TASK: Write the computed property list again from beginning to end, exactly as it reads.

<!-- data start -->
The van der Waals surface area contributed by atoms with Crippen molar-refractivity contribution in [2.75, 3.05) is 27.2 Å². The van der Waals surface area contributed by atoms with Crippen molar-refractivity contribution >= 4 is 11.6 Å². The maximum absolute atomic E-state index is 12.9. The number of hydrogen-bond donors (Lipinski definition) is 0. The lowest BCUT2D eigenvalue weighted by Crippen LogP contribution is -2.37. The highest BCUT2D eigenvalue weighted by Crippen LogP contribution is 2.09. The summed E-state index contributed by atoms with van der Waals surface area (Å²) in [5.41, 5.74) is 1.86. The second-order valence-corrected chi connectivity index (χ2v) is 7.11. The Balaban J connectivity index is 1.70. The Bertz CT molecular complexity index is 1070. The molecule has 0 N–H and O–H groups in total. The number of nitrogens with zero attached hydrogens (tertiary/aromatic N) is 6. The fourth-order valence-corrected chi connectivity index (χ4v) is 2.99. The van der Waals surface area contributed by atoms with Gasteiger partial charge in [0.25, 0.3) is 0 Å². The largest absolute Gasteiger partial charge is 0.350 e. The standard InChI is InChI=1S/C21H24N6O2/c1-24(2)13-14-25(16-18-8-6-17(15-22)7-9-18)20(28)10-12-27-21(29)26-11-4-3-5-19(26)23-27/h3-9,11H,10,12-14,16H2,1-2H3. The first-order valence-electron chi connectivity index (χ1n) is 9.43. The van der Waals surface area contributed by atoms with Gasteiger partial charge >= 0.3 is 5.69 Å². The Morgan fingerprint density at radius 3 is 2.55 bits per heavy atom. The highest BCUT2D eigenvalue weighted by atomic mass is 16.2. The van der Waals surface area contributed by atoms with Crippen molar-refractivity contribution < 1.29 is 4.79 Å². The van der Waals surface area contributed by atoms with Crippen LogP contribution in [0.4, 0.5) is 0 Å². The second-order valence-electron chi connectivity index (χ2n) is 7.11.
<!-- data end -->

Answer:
The van der Waals surface area contributed by atoms with Crippen molar-refractivity contribution in [2.75, 3.05) is 27.2 Å². The van der Waals surface area contributed by atoms with Crippen molar-refractivity contribution >= 4 is 11.6 Å². The maximum absolute atomic E-state index is 12.9. The number of hydrogen-bond donors (Lipinski definition) is 0. The lowest BCUT2D eigenvalue weighted by Crippen LogP contribution is -2.37. The highest BCUT2D eigenvalue weighted by Crippen LogP contribution is 2.09. The summed E-state index contributed by atoms with van der Waals surface area (Å²) in [5.41, 5.74) is 1.86. The second-order valence-corrected chi connectivity index (χ2v) is 7.11. The Balaban J connectivity index is 1.70. The Bertz CT molecular complexity index is 1070. The molecule has 0 N–H and O–H groups in total. The number of nitrogens with zero attached hydrogens (tertiary/aromatic N) is 6. The fourth-order valence-corrected chi connectivity index (χ4v) is 2.99. The van der Waals surface area contributed by atoms with Gasteiger partial charge in [0.25, 0.3) is 0 Å². The largest absolute Gasteiger partial charge is 0.350 e. The standard InChI is InChI=1S/C21H24N6O2/c1-24(2)13-14-25(16-18-8-6-17(15-22)7-9-18)20(28)10-12-27-21(29)26-11-4-3-5-19(26)23-27/h3-9,11H,10,12-14,16H2,1-2H3. The first-order valence-electron chi connectivity index (χ1n) is 9.43. The van der Waals surface area contributed by atoms with Gasteiger partial charge >= 0.3 is 5.69 Å². The Morgan fingerprint density at radius 3 is 2.55 bits per heavy atom. The highest BCUT2D eigenvalue weighted by atomic mass is 16.2. The van der Waals surface area contributed by atoms with Crippen molar-refractivity contribution < 1.29 is 4.79 Å². The van der Waals surface area contributed by atoms with Crippen LogP contribution in [0.4, 0.5) is 0 Å². The second-order valence-electron chi connectivity index (χ2n) is 7.11.